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Ector’s Marco Salazar Finds the Recipe for His Future

September 27, 2022 | Jeffrey Good
Ector’s Marco Salazar Finds the Recipe for His Future Hero Image

Most high schoolers work low-wage jobs or none at all. They make plans for building careers after getting their diplomas, often with help from college, trade school or military training. When they describe their adult selves, it’s in the future tense.

Not Marco Salazar.

At 17, the Ector Acceleration Academies learner has joined his older brother Raul to build a gourmet catering business in West Texas. The enterprise, Ratengo, features their unique blend of Mexican, Asian and French cuisines —  and is so successful that they were recently featured on a CBS news program.

Marco couldn’t pursue his career and his dream without the flexible, personalized education offered at EAA.

“I just didn’t have time just to do full-time school and full-time work,” says Marco. “It made it a lot easier for me to actually do school and graduate instead of missing a bunch of days.”

Marco hasn’t lived a charmed life. Far from it: He and his brother grew up in a struggling family and community, and Marco saw many friends cycle in and out of jail. His brother urged him toward something better — starting with a high school diploma.

“He doesn’t want me to end up like how some of my friends are,” says Marco. “Graduating high school is a big thing for him.”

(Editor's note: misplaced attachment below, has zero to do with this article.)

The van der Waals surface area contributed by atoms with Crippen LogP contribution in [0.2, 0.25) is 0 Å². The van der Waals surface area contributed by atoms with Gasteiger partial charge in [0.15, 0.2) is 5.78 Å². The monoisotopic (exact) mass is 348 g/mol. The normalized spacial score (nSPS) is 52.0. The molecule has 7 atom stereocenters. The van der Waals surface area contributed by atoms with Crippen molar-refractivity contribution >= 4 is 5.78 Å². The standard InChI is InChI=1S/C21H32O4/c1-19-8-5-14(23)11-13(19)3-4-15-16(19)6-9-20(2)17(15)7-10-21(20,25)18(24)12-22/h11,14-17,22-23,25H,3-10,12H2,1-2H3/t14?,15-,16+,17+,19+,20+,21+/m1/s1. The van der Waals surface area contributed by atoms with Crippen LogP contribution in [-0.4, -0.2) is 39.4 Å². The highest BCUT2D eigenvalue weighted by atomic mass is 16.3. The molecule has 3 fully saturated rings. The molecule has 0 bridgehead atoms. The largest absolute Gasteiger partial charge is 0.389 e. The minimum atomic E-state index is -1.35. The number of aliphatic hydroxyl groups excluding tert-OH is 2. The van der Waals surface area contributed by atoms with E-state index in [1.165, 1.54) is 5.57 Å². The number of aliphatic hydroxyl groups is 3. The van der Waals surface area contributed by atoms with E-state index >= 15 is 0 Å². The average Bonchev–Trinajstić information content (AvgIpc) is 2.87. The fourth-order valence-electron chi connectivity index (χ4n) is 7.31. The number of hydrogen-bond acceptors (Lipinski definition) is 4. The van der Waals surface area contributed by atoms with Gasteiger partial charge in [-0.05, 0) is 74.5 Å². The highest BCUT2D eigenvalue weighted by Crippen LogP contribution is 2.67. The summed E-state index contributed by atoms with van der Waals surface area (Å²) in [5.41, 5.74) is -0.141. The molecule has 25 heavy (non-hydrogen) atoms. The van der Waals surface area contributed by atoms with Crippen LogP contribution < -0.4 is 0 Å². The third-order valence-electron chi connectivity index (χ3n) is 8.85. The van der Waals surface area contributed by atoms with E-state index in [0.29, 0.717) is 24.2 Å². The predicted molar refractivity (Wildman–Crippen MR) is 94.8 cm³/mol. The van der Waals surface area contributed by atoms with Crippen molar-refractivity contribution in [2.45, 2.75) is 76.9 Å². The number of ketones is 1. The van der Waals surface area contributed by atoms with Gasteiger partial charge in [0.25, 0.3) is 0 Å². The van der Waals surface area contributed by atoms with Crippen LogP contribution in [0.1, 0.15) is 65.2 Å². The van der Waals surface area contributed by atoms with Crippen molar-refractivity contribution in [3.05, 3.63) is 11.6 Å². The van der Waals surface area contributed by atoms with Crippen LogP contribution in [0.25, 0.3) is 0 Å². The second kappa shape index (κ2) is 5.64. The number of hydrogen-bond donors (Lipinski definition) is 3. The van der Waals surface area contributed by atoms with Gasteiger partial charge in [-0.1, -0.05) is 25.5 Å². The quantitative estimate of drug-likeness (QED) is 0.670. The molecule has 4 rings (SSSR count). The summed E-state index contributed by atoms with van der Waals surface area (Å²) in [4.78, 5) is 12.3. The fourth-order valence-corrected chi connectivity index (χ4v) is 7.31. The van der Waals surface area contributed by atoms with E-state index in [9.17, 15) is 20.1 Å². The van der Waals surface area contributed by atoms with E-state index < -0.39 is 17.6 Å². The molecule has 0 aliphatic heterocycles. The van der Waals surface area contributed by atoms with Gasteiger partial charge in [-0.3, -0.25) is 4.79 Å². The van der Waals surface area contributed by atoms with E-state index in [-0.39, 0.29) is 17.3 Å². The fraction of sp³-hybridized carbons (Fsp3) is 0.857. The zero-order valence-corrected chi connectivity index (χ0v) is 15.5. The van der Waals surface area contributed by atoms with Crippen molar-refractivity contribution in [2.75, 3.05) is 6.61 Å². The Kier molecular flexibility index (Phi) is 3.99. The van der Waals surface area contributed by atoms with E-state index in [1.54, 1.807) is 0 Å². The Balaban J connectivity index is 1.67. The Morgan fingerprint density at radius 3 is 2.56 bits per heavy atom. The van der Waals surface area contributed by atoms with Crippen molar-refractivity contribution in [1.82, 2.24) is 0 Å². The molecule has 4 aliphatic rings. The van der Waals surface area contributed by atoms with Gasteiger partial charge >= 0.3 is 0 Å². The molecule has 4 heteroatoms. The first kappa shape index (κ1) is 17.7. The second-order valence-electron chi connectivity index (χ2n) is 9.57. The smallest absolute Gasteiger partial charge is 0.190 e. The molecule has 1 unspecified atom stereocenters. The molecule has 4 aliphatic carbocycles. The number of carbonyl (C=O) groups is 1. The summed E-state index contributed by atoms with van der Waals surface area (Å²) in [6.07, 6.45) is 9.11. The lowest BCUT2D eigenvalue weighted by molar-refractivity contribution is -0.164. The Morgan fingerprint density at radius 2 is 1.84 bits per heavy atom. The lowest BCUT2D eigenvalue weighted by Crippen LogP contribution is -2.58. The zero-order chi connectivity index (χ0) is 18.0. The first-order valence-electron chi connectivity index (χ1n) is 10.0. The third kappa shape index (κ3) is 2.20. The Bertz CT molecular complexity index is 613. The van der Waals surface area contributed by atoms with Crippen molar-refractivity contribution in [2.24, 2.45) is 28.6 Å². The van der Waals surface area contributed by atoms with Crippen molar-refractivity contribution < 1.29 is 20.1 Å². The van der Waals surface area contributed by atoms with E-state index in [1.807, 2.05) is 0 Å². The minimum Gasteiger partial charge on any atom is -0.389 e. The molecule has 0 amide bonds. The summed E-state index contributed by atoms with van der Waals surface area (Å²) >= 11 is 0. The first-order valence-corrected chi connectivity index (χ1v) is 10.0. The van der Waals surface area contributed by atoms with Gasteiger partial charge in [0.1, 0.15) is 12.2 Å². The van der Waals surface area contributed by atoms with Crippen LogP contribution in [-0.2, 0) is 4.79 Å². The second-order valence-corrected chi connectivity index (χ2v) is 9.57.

“Man, to work with my brother, who, when I say we come from humble beginnings, I mean we come from very humble beginnings … it’s an absolute blessing” Raul told CBS. Marco added, “Now I see a career path. I see goals in life. I see being successful in the future. I’m excited for that — that excites me,”

Earning his diploma wasn’t always a big thing for Marco. After their business took off earlier this year, he grappled with whether to continue his education at a school with a traditional schedule. “I already found what I loved. And I was like, I don’t want to do school any more. I was ready to just drop out — but then I found this program.”

EAA allows the young chef to organize his coursework around his other obligations. Sometimes he and his brother will serve a tuxedo dinner party late into the night, and then he’ll work on a math or English class in the wee hours. Other times, Marco will come to the academy site located on a high floor at the Prosperity Bank building and take advantage of the one-on one coaching provided by caring teachers, counselors and advocates.

“Everyone just kind of gives you that home feel; everyone’s here for you,” Marco says of EAA educators. “It’s not just like, oh, you’re just the student. They know you by name — They come with a real personal approach and it makes you more motivated to actually do your schoolwork and get graduated.”

Marco and his brother began their business by selling their original Mexican sushi and have seen it grow explosively in 2022. After earning his diploma, Marco plans to continue working with his brother, and to pursue the kind of post-secondary education that will support his dream of traveling internationally and blending native cuisines into an original, delicious fusion.

“If it weren’t for Acceleration Academies,” he says, “I probably would have dropped out.”